One of the things we see in our competition is edutainment games focused around math and fractions. There is nothing wrong with this, but there are so many other ways to educate people through games as well. So, today marks the start of a series, in which I will showcase some real world examples of edutainment games.

The game I will use to kick off this series is FeeDog. FeeDog is an adorable mobile game, created by Q-Ssum Studio. The game showcases an adorable dog named Lucky, as well as another unlockable dog named Lack. The object of the game is to feed the dogs, while blocking off food they cannot eat (which rebounds it to hit scary ghosts).

FeeDog1

I’ll admit, I originally downloaded the game, because the artwork was adorable, and I wanted something to pass time. It became highly addicting quickly. Not only that, it actually teaches you about things dogs can and cannot eat. The items you have to rebound are actual food items a dog cannot have, and under album it will actually explain why the dog cannot eat it.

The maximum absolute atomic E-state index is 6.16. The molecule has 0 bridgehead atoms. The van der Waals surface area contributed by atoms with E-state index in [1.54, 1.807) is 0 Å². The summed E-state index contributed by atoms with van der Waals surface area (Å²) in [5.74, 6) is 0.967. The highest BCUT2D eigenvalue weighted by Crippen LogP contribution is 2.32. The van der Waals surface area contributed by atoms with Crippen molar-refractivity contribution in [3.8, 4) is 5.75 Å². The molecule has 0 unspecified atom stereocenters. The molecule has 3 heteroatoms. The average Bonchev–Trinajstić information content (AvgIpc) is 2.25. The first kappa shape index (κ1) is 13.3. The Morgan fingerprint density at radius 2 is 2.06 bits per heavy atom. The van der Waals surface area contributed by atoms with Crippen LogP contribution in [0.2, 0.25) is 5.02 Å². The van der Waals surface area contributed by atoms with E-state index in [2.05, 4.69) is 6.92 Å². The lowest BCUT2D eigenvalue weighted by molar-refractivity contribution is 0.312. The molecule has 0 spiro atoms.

So, not only is this game genuinely fun and adorable, it actually educates you. It is the very definition of an edutainment game. I seriously had no idea some of the things listed on here. I did not know dogs couldn’t have onion. Now I do. This is a perfect example of an edutainment game that educates the user in a really smart manner. The facts are related directly to the game, and the education aspect isn’t necessarily forced down the player’s throat, it almost feels like I was secretly educated

.FeeDog2

As a judge, this is the sort of game I personally like to see. Of course, the artwork/prettiness is not what I’m expecting, but the content is what I want. A game’s lessons should relate to the content/story of the game, not just thrown in there to make it fit under the “edutainment” title.